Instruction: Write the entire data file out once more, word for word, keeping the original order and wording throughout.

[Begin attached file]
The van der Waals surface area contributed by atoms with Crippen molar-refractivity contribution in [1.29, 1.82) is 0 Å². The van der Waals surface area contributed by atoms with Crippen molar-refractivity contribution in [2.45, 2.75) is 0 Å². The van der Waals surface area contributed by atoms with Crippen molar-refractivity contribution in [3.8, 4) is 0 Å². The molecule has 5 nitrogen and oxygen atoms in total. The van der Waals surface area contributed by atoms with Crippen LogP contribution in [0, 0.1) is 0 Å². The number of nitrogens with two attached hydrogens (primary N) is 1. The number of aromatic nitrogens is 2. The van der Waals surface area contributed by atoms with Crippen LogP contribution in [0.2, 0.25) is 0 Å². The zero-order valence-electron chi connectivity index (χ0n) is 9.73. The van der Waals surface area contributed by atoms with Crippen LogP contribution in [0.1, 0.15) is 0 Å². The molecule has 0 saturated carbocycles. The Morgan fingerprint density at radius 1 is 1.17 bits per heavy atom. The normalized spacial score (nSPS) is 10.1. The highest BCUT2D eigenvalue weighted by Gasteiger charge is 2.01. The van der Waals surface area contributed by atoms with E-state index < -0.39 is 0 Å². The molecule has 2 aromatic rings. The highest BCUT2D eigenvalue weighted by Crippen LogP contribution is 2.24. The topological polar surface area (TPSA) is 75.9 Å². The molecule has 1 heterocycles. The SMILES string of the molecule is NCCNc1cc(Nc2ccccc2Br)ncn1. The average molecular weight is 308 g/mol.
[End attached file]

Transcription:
The van der Waals surface area contributed by atoms with Crippen molar-refractivity contribution in [1.29, 1.82) is 0 Å². The van der Waals surface area contributed by atoms with Crippen molar-refractivity contribution in [2.45, 2.75) is 0 Å². The van der Waals surface area contributed by atoms with Crippen molar-refractivity contribution in [3.8, 4) is 0 Å². The molecule has 5 nitrogen and oxygen atoms in total. The van der Waals surface area contributed by atoms with Crippen LogP contribution in [0, 0.1) is 0 Å². The number of nitrogens with two attached hydrogens (primary N) is 1. The number of aromatic nitrogens is 2. The van der Waals surface area contributed by atoms with Crippen LogP contribution in [0.2, 0.25) is 0 Å². The zero-order valence-electron chi connectivity index (χ0n) is 9.73. The van der Waals surface area contributed by atoms with Crippen LogP contribution in [0.1, 0.15) is 0 Å². The molecule has 0 saturated carbocycles. The Morgan fingerprint density at radius 1 is 1.17 bits per heavy atom. The normalized spacial score (nSPS) is 10.1. The highest BCUT2D eigenvalue weighted by Gasteiger charge is 2.01. The van der Waals surface area contributed by atoms with E-state index < -0.39 is 0 Å². The molecule has 2 aromatic rings. The highest BCUT2D eigenvalue weighted by Crippen LogP contribution is 2.24. The topological polar surface area (TPSA) is 75.9 Å². The molecule has 1 heterocycles. The SMILES string of the molecule is NCCNc1cc(Nc2ccccc2Br)ncn1. The average molecular weight is 308 g/mol.